e2c wrote:michi - the Guinea palm sticks that I have played are smaller than the ones from Mali, and shaped a bit differently.
my experiences concerning this (palm stick sizes):
1) dyeli palm sticks in Guinea (I only saw them in Guinea, it will be the same in Mali) - smallest
2) a) konkoni sticks from Bamako - medium
b) kensedeni sticks from Baro/Guinea (not used that often, but produced for westerners) - medium
(you could play an upper guinean kensedeni with a Bamako konkoni palm stick and vice versa - but the konkoni stick is/should be a little bit longer for my taste)
3) Sangban sticks in Baro and Koumana and elsewhere (Guinea) - L
4) Dundunba sticks (rare) - XL
concerning this point 4, have a look at this very fine video: http://www.youtube.com/watch?v=aAI5oune ... ll&list=WL
The sangban player uses a straight stick, the dundunba player a palm stick (quite unusual, the opposite would be more logical to me).
Nice little example for examples just being examples and theories just being theories d;-). I can say three or ten or 80 times what is "normal" for me - if someone does it differently, well, then it's just different!
concerning Famoudou's (Simbaya Gare):
Afoba wrote:hi Michi,
if you don't get any in Matoto, try in Ratoma (Simbaya Gare, Famoudou area). Do you know the way?
Thanks for the tip! I have no idea where that is though. I'm a Conakry virgin
Easiest will be to take someone with you (every young male person around Mamady's compound will know where Famoudou lives - if he's Susu or maninka at least).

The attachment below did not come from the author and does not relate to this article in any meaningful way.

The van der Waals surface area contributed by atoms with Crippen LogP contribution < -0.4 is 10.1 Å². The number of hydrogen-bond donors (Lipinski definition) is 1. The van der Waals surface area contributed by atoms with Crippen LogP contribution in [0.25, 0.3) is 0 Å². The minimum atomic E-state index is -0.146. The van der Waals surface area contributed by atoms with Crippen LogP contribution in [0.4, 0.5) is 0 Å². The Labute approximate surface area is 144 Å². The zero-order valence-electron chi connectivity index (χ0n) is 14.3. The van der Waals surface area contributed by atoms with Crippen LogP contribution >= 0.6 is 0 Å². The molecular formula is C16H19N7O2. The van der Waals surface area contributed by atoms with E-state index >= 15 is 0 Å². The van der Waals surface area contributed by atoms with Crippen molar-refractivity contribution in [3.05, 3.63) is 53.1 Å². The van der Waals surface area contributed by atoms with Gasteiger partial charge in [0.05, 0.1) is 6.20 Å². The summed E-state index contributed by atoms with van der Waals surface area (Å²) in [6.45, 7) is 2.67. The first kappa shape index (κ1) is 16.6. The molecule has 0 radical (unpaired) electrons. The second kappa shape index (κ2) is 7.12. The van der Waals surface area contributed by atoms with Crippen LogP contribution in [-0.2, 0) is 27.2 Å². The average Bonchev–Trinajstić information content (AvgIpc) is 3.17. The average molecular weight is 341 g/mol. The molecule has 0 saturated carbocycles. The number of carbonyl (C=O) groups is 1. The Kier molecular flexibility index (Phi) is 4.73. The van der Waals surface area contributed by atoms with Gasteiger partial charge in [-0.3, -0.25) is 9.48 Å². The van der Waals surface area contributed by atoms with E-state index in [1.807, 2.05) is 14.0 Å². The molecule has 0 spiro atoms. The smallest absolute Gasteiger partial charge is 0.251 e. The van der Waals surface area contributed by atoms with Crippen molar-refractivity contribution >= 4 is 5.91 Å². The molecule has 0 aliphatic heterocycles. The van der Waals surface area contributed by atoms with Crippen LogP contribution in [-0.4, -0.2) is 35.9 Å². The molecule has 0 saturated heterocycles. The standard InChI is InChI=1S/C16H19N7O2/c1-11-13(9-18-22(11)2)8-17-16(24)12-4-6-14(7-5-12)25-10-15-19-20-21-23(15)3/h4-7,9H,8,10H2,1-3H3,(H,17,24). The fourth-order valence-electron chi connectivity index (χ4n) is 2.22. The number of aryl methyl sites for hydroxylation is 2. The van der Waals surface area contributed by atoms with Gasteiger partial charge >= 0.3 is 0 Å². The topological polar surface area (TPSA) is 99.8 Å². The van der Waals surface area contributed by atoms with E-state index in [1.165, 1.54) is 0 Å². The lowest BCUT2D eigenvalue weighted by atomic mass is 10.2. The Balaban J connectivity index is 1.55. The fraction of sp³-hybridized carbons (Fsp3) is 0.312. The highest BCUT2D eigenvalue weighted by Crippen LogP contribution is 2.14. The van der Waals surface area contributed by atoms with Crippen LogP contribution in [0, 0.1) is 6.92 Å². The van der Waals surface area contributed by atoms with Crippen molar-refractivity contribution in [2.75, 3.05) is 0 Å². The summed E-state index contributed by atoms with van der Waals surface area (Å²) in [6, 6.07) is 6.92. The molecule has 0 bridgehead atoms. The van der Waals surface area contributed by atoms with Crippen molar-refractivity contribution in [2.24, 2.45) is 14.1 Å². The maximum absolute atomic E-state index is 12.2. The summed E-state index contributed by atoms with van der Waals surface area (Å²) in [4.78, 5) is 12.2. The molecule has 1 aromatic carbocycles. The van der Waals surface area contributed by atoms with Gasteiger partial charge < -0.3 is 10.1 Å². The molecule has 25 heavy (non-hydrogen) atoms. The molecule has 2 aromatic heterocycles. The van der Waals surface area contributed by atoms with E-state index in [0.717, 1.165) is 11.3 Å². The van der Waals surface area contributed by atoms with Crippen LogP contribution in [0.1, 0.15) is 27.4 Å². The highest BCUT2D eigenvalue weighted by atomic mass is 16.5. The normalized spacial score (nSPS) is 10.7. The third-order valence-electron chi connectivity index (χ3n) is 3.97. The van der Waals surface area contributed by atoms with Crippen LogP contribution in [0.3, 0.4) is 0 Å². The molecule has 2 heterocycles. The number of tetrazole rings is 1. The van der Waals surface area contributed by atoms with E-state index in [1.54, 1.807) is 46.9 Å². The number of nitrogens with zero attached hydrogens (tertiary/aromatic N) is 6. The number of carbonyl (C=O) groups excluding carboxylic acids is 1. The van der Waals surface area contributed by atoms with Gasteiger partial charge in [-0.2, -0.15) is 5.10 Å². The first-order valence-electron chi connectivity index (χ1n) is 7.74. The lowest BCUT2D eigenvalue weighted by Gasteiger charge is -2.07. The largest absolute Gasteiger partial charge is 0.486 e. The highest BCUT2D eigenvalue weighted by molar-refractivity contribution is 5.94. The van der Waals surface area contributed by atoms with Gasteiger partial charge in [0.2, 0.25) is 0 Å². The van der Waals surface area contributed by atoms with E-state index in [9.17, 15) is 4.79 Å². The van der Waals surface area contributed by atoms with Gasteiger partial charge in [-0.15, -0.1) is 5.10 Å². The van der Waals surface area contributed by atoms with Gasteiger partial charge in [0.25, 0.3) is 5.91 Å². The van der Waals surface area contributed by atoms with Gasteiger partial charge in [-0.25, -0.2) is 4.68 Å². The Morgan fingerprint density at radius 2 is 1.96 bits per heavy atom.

Still here's a little discription:
You walk up to the Matoto Rond Point. If you're in luck, there will already be some taxis there going to Simbaya Gare and to Cosa (same direction, but different taxis!). It's at the top side of the round about. If there's no taxi there, follow the tarred road upwards until the tar ends. You'll get a taxi there. They are the worst taxis in whole Conakry btw d;-).
When you get off at "Simbaya Gare" (no to be mixed up with the old french station of that name which is a bit more inland), you cross the railways and the big street (there's a pedestrian bridge now).
On the othere side of the street you follow the road leading into the quarter (sometimes there are some drum carvers on the left hand side). You walk about 1km, then you'll arrive at some inner-quarter crossroads (nothing tarred here). The best is to ask here, because you have to turn left here and after some hundres meters heavily right again - they closed the former shorter paths with houses during the last years. This is already Famoudou's street. You will find a three-floor construction in light brown on the right hand side after some 500 m. This is Famoudou's "new" guest house. His two courts lie just behind. Greets to mama Nagnouma d;-)
Have a nice trip,
traditional malinke music from Upper Guinea
specialist for sangban/dundunba